THE WAR IS OVER!
The belief that the First World War would be “the war to end all wars” prompted the Allies and their supporters to redouble their efforts, despite their immense losses. The Armistice was declared on November 11, 1918, at 11:00 a.m. By the end of the war a staggering number of lives had been lost: more than 20 million civilians and 9 million soldiers. The old world no longer existed and, despite the new frontiers and the emergence of victorious nations, peace was not guaranteed. The League of Nations (which would eventually become the United Nations) was unable to prevent the horrors of the Second World War.
Canada, having proved itself in the First World War, gained control over its external affairs, its commitment to Britain’s foreign policies and decisions to enter into war. Political power struggles over Canada’s internal and external affairs also led to aggressive international policies that concerned the definition of Canadian values, its founding French and English cultures, new Canadians, and the establishment of new rights for women and workers.
Despite the victory and despite the war being over, many continued to suffer from illness and psychological scars. The path to reconciliation spanned generations. We must still ask ourselves today what we have learned from the First World War. Were human sacrifices necessary to move Canada forward on the world stage and make Canada the country it is today? Was it worth it?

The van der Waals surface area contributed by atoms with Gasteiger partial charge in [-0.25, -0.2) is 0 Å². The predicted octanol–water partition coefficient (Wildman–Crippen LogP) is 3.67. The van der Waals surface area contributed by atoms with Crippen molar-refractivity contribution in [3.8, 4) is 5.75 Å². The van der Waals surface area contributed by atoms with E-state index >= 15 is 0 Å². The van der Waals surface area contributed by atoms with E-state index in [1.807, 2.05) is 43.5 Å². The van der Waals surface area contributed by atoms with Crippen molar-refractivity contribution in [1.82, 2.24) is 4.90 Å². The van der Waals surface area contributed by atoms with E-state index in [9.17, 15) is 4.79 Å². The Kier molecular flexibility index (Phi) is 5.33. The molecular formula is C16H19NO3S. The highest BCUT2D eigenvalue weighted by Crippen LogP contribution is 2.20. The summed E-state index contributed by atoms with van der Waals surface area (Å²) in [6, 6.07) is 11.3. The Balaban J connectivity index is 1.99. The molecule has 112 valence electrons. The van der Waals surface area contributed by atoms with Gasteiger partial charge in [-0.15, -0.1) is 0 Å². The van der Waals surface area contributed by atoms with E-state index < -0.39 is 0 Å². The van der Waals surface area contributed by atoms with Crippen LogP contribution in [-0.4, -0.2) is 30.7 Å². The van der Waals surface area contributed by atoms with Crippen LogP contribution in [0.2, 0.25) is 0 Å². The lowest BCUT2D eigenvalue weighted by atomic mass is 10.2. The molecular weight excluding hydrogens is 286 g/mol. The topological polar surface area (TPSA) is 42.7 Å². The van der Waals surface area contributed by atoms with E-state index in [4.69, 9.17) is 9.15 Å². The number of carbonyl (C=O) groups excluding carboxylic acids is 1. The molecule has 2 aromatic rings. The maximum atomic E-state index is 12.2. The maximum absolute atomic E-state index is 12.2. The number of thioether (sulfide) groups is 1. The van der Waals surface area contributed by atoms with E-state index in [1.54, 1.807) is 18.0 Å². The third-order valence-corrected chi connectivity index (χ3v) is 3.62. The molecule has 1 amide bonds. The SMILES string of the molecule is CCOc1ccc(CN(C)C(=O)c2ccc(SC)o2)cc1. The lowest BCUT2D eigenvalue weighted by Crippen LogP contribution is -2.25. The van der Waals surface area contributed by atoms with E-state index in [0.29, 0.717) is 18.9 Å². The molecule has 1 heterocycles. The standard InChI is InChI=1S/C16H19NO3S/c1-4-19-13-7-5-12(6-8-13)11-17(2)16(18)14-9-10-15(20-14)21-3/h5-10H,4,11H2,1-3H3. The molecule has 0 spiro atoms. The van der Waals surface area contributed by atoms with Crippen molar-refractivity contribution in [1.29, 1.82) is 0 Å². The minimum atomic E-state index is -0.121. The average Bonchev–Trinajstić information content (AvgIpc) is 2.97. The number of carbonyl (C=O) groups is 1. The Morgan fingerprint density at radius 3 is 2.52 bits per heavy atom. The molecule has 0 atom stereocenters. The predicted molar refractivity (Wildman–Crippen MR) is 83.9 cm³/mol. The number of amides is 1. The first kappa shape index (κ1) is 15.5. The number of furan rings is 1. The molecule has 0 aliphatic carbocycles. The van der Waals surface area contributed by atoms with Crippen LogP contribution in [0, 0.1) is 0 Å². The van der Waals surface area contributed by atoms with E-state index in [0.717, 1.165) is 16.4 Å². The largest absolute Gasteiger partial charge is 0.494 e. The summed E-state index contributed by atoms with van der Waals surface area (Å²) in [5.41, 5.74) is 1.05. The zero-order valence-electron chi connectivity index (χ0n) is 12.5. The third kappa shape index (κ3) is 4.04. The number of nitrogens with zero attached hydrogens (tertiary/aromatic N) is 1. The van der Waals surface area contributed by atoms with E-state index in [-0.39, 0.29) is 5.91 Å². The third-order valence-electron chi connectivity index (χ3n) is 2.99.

Coming back wounded
Known as the ‘’broken gargoyles’’, many men came back from the front wearing the consequence of the war on their faces and bodies. Disfigurement and broken limbs were an important post-war issue as 172,000 Canadian soldiers were reported wounded during the war (approximately 40% of all those who served overseas). These injuries brought serious problems when trying to reintegrate society: difficulty to find a job, social isolation, lost of identity and pride, difficulty finding a life partner, alcoholism, and even suicide.
However, on a positive note, in an attempt to help veterans with social reintegration and provide a better life to the wounded, the years following World War I saw a rapid development of modern plastic surgery and prosthetics.
Seeing the disastrous effects of shrapnels of soldiers faces, Sir Harold Gilles, an officer of the Red Cross from New Zealand, became the driven force of innovation in reconstructive surgery in the Commonwealth. He would treat and experiment in the Queen Mary’s Hospital in Sicup, near London, England, a hospital that specialized in facial wounds.
In certain cases, men with facial injuries were provided with prosthetic attachments held by straps or incorporated in eyeglasses. These would fully cover the wounds and sometimes based on pre-war portraits of the soldiers. The masks were made from copper or tin, and were painted to match patient’s skin color.